You or another writer may write up to 250 words of your thoughts and feelings during a difficult season in your life, to be included in a prominent scene in the game amidst other messages. You or the Writer will receive a FEATURED WRITER title in the credits, and you will receive a PATRON PUBLISHER credit (Please read our content guidelines before backing)

$1000 Patron Producer

You will receive everything in behind the scenes, plus present the game with the team at a game conference for a day. (Travel must occur at your expense.) You will be given an exhibitor’s badge and hang out with and help the team all day as we present the game. (Please contact us before backing at this level to discuss our expected conference schedule in 2015)

$4000 Patron "Saint Bernard"

You will receive everything in behind the scenes, plus we will encode your dog into the game for Joel's avatar to interact with!  

Of all of Joel's favorite things, we are convinced that dogs were his absolute favorite.  If there was a dog around, Joel wanted to pet it, and squeeze it, and let it lick his hands.

We've already been working on a scene where you get to play catch with Joel and a service dog that visited him in the hospital.  We see absolutely no reason why the game shouldn't be full of dogs!

We can think of nothing he would have liked more, and we thank you for your generous support. You will receive an PATRON SAINT credit for your donation.

They are trying to reach their goal of $85,000, and they current as of 11/12/2014 5:01 PM EST, have $10,060 and still have 30 days to go. So here's the link to the site, and lets make this special project happen.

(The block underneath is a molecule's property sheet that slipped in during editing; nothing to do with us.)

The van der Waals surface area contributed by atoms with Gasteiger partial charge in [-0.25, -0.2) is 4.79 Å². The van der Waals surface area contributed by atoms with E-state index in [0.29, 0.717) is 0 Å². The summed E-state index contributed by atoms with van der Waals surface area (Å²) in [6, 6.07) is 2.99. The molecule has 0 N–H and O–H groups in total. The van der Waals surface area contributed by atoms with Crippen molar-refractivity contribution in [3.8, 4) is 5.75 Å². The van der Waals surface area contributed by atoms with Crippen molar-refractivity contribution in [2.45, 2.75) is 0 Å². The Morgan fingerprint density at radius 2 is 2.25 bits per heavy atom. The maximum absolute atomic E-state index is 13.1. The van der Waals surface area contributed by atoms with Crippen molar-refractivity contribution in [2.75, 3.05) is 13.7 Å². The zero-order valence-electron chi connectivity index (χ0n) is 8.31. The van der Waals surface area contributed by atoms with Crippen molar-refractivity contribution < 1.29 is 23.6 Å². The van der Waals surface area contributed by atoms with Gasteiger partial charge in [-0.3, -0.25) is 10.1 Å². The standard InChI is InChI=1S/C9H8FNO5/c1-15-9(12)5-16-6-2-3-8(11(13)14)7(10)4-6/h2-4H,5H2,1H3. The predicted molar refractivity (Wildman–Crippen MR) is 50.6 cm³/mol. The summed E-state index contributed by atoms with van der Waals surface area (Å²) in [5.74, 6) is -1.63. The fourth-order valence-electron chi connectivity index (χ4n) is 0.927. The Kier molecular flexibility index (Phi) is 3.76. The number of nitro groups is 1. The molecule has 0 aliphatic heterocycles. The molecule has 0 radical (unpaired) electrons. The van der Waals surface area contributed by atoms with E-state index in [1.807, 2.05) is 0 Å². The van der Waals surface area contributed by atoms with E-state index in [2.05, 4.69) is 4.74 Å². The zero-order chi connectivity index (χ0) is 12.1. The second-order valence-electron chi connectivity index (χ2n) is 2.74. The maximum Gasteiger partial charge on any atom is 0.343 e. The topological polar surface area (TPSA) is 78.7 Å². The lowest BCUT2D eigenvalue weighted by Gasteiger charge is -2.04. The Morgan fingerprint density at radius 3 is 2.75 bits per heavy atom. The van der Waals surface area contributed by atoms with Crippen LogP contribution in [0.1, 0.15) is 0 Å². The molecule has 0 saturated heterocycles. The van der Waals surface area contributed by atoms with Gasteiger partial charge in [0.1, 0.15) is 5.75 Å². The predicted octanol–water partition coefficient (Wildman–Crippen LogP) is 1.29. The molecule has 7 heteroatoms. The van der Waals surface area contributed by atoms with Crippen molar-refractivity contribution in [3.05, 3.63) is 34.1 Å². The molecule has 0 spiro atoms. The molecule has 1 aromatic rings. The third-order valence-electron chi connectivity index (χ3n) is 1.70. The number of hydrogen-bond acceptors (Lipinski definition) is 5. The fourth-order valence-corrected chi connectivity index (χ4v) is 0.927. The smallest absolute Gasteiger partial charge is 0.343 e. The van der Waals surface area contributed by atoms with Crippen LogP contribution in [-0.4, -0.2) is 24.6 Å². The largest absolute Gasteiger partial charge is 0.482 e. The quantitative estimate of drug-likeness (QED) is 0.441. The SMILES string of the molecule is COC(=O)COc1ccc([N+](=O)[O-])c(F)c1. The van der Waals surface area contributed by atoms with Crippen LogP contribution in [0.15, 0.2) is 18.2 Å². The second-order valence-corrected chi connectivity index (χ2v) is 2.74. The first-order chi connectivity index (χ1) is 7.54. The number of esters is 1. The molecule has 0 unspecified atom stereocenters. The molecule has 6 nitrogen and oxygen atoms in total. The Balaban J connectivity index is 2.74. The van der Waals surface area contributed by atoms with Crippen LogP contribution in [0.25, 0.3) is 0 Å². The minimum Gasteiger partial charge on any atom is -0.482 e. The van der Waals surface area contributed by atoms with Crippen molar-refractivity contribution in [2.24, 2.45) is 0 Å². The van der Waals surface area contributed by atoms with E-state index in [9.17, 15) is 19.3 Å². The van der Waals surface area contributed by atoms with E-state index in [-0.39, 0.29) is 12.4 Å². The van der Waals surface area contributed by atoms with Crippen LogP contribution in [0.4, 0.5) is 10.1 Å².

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Assassin's Creed Embargo, a Very Strange Thing Indeed

So as most of you know Assassin's Creed: Unity is now out for public consumption, and I know that there are many of you who rushed out to the midnight release of the game to your local store, or perhaps you just digitally downloaded as soon as you could. The interesting thing that some of you might have noticed was that at Midnight of the release, there were no reviews of the game available for those who may have been teetering on the fence. The reason is really simply, Ubisoft had put an embargo in place on all reviews until Tuesday at noon. What that meant was that even if you didn't do the Midnight Madness approach, there was still a chance you could hit up a store first thing in the morning and still not see a review. 

Of course the conspiracy theorist are going nuts over this. Did Ubisoft know that this game was not going to stack up to previous entries into the series and so they wanted to take "sucker money"? Was there a fear that some magical thing that happened in the game would be revealed? Will this start a trend with embargos with other companies? And the list goes on. 

I'm going to be honest, I don't know the answer. I do know that the reviews are all over the place so saying, "YOU HAVE TO BUY IT NOW" all the way to the "Wait until its priced at $10 in the bargain bin". So maybe it was to protect potential zero day profits, only Ubisoft knows, but it is really odd that they didn't want ANY critic publicity until after the game was released. There are quite a few games on the release docket in the upcoming weeks, and you might have noticed that there are reviews starting to appear for these games.